OWU’s tuition discount in the 2010-2011 academic year was the second-highest among a list of 40 comparable schools, according to data from the Integrated Postsecondary Education Data System and the National Center for Education Statistics. Jones said the current discount remains one of the highest among peer institutions, which means the university has fewer funds for programs other institutions can more easily afford, like a sustainability coordinator.
To Jones, the question of how to balance the university’s “obligation” to help students who need financial aid and attract good students with scholarships with its other budgetary needs is crucial.
“I wouldn’t want to have a zero percent discount because that would mean we’re not helping needy students,” he said. “Now, our discount is too high, but where it really ought to be—that’s a good question.”
In his report Jones said he wants a conversation about the “values” of OWU’s financial aid structure, which he said has prioritized merit scholarships over need-based aid for the past 30 years.
“The question is, do we continue to do that in order to attract the best students possible, or do we feel an obligation to meet more of the need of our neediest students so they don’t have to have as much debt?” he said in an interview. “And ultimately it’s a balance, but the question is, where is the balance for us?”
In her report as chair of the Committee on Admissions and Financial Aid, Barbara MacLeod said there had been such a conversation between her committee and the administration. She said they discussed giving more need-based aid to the second and third tier of financial aid recipients in order to admit more students and decrease the discount rate.
Student housing and facilities were another major focus of Jones’s report. He said housing is over capacity everywhere but fraternity houses, for which he commended Director of Residential Life Wendy Piper.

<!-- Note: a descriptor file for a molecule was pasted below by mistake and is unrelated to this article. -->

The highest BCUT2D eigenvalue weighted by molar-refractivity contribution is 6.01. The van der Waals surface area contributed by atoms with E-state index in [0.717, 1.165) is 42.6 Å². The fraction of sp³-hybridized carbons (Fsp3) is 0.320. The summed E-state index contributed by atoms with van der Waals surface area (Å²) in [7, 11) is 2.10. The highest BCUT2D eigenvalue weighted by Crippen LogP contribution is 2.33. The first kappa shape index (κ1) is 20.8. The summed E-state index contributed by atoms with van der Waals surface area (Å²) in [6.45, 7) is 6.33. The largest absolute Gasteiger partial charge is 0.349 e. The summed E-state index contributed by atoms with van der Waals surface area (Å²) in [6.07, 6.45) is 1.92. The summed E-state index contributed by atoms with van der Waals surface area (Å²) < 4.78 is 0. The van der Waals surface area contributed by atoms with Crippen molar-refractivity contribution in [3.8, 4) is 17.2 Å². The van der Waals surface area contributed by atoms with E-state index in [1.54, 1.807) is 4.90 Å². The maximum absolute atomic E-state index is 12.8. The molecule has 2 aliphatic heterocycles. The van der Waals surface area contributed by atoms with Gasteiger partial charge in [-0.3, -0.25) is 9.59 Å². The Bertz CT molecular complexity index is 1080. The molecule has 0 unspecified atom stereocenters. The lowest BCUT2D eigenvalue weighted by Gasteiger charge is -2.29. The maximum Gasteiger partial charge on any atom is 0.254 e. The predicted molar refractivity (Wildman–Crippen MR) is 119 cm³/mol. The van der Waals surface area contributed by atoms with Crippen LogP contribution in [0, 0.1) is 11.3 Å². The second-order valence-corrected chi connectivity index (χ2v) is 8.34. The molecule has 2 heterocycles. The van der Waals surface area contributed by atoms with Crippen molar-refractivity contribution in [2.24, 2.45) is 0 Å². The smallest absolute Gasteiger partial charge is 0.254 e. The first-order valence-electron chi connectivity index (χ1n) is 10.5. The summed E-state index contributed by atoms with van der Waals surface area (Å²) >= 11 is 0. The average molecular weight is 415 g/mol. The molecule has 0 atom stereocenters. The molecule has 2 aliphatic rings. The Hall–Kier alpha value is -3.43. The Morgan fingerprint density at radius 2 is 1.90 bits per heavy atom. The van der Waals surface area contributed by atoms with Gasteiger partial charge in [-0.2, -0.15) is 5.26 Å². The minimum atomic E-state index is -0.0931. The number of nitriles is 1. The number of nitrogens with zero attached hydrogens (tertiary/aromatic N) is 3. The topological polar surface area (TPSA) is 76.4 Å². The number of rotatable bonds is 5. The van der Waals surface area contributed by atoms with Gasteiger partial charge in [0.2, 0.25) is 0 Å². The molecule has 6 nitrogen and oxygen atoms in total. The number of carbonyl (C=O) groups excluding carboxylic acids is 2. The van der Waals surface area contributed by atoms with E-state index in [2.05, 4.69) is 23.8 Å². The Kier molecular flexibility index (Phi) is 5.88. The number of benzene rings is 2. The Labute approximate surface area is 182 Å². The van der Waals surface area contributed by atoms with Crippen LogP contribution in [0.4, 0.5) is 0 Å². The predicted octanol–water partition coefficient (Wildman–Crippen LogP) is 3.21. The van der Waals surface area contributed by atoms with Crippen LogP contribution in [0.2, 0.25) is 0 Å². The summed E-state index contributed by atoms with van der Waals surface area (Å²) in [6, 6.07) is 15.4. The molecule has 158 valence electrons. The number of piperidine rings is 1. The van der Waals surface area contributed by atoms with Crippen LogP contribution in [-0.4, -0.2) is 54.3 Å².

Jones said the “dirty little secret” of OWU’s housing structure is that it historically hasn’t reinvested room revenue into residential maintenance, which has allowed between $50 million and $60 million in deferred costs to accumulate. He advocated ending this strategy.
He also said the administration has launched a capital campaign to fund the Edwards Gym renovation and other facility repairs. The university has consulted with Mackie Mitchell, an architectural firm from St. Louis specializing in student facilities, to develop a scheme for completing the Student Housing Master Plan, a long-term renovation project. Jones said a preliminary report from the firm would come this week; the final report will be presented to the Board of Trustees early next month, but the Board won’t take action on it.
An overarching theme of Jones’s and Stinemetz’s reports was the challenges OWU faces as a liberal arts institution.
Jones listed nine external factors the university needs to consider in order to sustain itself; among them were the changing role of technology in education, decreasing funds from the government and individual families and a shift toward learning through hands-on experience like internships and study abroad.
According to Jones, the changing profiles of high school graduating classes is another major factor OWU will face in planning for its future. “Knocking at the College Door,” a 2012 report by the Western Interstate Commission for Higher Education, found high schools will produce fewer graduates in the coming years.
Additionally, the classes’ racial demographics have a propensity for diversity. The report predicts the number of white graduates produced between the 2008-2009 and 2019-2020 academic years will decrease by 12 percent, while 41 percent more Hispanic students, 30 percent more Asian and Pacific islander students and “just under two percent” more American Indian and Alaska native students will graduate. The number of black graduates is projected to decrease by nine percent.